"Together these two papers push the study of single proteins to new limits," Block said. "We've been able to achieve a resolution of three angstroms -- the width of three hydrogen atoms -- in our measurements of the progress of this enzyme along DNA. In so doing, we've been able to visualize a backtracking motion of just five bases that accompanies RNAP error-correction or proofreading."
Both studies were conducted using two-dimensional optical force clamps -- unique instruments designed and built by the Block lab. Located in soundproofed and temperature-controlled rooms in the basement of Stanford's Herrin labs, these devices allow researchers to trap a single molecule of RNAP in a beam of infrared light, and then watch in real time as it moves along a single molecule of DNA.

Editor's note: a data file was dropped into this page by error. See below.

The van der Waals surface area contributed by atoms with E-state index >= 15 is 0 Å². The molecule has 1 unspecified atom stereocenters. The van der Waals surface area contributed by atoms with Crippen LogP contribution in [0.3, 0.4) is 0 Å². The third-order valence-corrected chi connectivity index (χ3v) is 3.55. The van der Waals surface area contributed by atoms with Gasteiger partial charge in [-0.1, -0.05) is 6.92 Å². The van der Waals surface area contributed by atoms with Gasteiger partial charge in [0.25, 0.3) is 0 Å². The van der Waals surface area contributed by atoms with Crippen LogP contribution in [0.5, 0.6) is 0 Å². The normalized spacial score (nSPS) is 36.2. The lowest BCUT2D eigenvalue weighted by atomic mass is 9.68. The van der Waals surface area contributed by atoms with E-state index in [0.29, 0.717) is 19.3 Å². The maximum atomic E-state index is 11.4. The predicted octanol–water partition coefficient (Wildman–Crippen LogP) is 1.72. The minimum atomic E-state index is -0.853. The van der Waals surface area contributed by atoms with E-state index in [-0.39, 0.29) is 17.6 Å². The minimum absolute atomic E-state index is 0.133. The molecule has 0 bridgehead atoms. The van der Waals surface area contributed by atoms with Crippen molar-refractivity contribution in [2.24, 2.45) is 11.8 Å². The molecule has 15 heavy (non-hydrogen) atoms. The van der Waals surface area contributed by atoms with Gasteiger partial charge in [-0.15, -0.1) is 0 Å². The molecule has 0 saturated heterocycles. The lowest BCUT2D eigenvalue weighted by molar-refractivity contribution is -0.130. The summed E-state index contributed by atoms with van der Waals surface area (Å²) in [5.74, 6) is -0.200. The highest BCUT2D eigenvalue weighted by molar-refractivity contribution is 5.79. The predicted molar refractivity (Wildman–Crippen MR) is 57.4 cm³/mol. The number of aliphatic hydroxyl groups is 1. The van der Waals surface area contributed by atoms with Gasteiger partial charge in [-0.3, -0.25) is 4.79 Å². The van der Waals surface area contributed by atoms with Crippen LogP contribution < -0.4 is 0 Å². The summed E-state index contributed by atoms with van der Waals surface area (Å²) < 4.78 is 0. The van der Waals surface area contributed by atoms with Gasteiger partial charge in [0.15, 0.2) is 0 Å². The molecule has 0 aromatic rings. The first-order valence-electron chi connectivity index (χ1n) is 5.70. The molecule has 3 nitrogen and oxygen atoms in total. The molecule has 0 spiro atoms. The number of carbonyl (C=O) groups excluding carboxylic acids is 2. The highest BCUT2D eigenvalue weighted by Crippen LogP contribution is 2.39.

"We've been able to reduce drift and noise in our instruments to such an extent that we can see the tiniest motions of these molecules, through distances that are less than their own diameters," Block explained. "Studying one macromolecule at a time, you learn so much more about its properties, but these kinds of experiments were just pipedreams 15 years ago."
Stops and starts
In their experiments, the Block team conducted more than 300 observations of single RNAP molecules extracted from E. coli bacteria. Although structurally somewhat different from human RNAP, the E. coli enzyme plays a very similar role in the complex transfer from gene to RNA to protein.
Using the optical clamp, researchers found that RNAP does not move at a steady pace along the DNA double helix but rather undergoes a fitful series of unexplained starts and stops. "This enzyme is either full on or full off, as far as we can tell," Block said. "It moves at about ten to 15 bases a second and pauses on average about once every 100 bases. Pausing is ubiquitous. About 97 percent are short pauses that last between 1.5 to 4.5 seconds. The other three percent are long pauses -- from 20 seconds to over 30 minutes."